Living Stations a 20-year legacy of love, camaraderie in Bayville parish

July 29, 2019 at 12:37 p.m.
Living Stations a 20-year legacy of love, camaraderie in Bayville parish
Living Stations a 20-year legacy of love, camaraderie in Bayville parish


By Jennifer Mauro | Managing Editor

For those who have never seen St. Barnabas Parish’s annual Living Stations, the church is plunged into darkness as a reflection is read over the loudspeaker. Then, music comes forth, and a spotlight illuminates the Station being portrayed.

The actors, members of the Bayville parish’s youth ministry, stand frozen in place, searing into the viewers’ minds dramatic images of Jesus’ last moments.

And though the young people may be standing stock-still, the legacy of the production continues to move on because Good Friday, April 19, marked the re-enactment’s 20th year at the parish.

“It’s not a play that we’re putting on,” said Kayleigh Soucy, 20, a former member of the BATS youth ministry. “We’re trying to portray the Stations so other people can be a part of a prayerful, meditative experience to get closer to Jesus.”

Soucy is just one of many former BATS who continue to be involved in the youth ministry as leaders or volunteers and the Living Stations.

“I’m still a part of what they’re doing without being on stage,” said Soucy, who has helped with lighting for the past six years. “Being a part of BATS – or any youth group – is like a family. Because you all share the same faith, it keeps you all together.”

Youth ministry coordinator Tim Blumensteel said the fact that so many alumni continue to be part of the Living Stations – or come to watch – speaks volumes. 

“It’s pride on their part that they were in it in the past, and they want to see its success now and into the future,” he said.

That legacy is growing, as this year, the parish’s new junior youth group BAM – Barnabas Adolescent Ministry – was involved. Plus, it was announced after Living Stations that a young adult group – Disciples Reaching in Faith Together – is being formed.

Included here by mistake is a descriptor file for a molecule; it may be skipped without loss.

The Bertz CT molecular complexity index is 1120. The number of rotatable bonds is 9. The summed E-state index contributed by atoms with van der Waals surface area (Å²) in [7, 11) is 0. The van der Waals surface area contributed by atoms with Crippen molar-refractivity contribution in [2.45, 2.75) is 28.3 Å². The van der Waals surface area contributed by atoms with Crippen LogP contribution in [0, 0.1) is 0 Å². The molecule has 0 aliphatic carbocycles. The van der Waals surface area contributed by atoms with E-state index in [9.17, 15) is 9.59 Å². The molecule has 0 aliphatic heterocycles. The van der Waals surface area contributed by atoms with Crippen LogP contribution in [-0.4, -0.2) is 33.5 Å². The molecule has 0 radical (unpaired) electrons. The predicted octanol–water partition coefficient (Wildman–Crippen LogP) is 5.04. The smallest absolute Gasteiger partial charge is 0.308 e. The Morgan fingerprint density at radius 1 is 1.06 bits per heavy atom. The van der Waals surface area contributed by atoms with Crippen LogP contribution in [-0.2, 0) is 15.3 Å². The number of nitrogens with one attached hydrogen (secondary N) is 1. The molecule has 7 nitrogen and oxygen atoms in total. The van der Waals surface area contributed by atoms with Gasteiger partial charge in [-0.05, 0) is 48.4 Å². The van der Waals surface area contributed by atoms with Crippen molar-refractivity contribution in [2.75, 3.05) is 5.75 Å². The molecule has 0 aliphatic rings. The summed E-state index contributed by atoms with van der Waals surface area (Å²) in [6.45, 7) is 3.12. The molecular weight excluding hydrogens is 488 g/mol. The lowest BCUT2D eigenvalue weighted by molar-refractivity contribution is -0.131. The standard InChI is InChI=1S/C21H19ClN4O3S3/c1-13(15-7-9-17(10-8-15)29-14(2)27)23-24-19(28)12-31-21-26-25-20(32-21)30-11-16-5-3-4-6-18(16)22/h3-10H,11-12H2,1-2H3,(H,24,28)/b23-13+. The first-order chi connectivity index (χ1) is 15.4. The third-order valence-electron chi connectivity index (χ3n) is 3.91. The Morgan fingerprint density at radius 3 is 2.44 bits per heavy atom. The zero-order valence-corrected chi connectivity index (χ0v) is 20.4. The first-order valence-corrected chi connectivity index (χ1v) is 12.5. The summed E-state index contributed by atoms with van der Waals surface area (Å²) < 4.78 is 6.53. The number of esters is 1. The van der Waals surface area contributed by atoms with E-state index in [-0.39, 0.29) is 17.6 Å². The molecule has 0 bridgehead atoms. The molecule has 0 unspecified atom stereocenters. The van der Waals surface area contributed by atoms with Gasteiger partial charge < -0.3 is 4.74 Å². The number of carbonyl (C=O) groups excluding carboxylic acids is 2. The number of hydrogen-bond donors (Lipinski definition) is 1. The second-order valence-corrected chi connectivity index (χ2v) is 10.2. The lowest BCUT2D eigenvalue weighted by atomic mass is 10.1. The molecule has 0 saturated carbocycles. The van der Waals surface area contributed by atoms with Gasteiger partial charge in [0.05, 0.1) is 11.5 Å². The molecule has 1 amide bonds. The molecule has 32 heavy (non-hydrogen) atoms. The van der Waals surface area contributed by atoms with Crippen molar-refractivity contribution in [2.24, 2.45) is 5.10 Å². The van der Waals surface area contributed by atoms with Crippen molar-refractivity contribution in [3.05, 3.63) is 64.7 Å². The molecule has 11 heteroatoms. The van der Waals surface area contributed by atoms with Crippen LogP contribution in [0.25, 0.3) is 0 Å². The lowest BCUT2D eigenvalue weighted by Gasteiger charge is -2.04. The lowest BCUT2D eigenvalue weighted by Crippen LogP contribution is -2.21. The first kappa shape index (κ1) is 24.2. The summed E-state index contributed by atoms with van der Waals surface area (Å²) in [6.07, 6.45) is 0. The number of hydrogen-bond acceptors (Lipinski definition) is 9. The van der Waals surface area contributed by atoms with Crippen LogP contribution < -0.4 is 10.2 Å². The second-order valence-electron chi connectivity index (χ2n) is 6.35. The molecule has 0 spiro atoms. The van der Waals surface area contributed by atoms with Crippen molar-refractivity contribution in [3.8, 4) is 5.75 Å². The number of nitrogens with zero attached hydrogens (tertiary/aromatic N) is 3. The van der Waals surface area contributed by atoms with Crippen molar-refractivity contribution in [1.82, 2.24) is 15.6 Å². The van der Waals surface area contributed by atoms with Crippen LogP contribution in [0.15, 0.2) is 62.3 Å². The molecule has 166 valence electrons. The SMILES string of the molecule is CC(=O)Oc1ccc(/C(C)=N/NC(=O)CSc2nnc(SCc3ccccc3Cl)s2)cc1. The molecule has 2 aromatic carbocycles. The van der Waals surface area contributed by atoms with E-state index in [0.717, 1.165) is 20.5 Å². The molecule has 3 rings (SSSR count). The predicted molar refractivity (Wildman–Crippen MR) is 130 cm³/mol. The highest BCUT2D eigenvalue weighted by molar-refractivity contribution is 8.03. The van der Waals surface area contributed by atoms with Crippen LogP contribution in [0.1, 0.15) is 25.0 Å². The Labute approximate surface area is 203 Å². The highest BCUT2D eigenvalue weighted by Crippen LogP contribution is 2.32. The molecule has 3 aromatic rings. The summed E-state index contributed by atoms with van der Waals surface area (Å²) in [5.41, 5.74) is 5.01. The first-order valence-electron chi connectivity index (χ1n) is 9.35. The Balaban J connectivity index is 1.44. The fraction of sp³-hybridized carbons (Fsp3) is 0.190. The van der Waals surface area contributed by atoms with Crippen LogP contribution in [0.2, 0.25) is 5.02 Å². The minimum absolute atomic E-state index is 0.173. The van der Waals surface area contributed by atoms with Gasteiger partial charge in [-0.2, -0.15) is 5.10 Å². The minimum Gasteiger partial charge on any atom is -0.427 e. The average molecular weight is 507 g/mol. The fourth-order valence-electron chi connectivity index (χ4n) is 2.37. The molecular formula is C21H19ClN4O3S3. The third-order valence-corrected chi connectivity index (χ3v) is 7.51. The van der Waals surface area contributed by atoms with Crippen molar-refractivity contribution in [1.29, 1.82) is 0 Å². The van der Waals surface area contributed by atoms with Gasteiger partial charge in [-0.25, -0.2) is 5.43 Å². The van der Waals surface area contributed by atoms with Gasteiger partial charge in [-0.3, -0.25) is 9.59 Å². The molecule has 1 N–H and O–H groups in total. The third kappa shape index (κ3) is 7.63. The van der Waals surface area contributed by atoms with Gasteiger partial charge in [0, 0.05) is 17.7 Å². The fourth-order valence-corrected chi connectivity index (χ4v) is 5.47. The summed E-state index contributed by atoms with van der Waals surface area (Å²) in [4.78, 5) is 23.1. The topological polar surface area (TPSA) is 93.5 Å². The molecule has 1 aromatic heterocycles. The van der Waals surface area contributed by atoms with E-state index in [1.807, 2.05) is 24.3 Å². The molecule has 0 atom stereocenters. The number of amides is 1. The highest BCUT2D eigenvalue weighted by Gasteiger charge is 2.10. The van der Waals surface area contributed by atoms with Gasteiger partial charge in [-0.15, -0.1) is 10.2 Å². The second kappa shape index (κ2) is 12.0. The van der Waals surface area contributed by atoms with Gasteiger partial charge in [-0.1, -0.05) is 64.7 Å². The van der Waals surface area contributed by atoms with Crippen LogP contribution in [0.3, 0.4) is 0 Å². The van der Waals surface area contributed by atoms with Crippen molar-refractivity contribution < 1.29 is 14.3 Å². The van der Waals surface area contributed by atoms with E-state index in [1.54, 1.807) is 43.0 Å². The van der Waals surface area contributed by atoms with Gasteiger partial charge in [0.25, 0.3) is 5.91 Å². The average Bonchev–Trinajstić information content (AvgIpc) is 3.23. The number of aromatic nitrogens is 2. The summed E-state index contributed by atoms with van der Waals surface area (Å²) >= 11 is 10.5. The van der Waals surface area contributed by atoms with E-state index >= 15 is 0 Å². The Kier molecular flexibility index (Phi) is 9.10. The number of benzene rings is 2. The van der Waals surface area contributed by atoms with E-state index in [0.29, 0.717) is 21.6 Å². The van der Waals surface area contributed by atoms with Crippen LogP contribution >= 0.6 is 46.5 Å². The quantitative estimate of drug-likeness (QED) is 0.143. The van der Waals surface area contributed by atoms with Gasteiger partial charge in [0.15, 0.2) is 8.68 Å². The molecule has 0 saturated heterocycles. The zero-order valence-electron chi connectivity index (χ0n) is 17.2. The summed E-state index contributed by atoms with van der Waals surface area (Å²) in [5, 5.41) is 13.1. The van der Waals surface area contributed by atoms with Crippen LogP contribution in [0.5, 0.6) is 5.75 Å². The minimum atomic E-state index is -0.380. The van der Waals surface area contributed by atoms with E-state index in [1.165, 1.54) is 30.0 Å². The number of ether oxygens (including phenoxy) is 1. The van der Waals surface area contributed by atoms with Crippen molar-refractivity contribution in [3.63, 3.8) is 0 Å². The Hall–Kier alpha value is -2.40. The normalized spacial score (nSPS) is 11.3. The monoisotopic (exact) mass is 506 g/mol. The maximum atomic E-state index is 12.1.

Over the 20 years, Living Stations has gone through changes, including increased involvement and upgraded props, sets and costumes. For the first time, this year’s production featured “blood” and more “sweat” upon Jesus, who was played by BATS member Angel Mihlon.

Senior Nichole Craig – who is in her fourth year in BATS and portrayed Jesus’ mother, Mary – lent her artist skills, painting the “blood” and creating an image of Christ on a cloth representing Veronica’s Veil.

Hannah Dalton, who portrayed Veronica, explained that everyone involved – from acting to set design – has been working together on the production since January.

“You get closer to everyone, practicing three to four months, twice a week,” said Dalton, who is in her third year with the BATS. Living Stations “makes you realize how fortunate you are and how much God did for you and how much he loves you.”

Trinity O’Neill, a seventh-grader in BAM who’s older sister is a BATS alumna, agreed.

“I did think about the [Good Friday] story, but I didn’t think about it as deep as I do now,” said O’Neill, who took on the role as a weeping woman.

Soucy was reflective as she discussed the legacy of BATS and the 20 years of Living Stations. “It shows that even though things change, Church is always still there. Even though I don’t go to youth group anymore, I’m still part of the faith family.”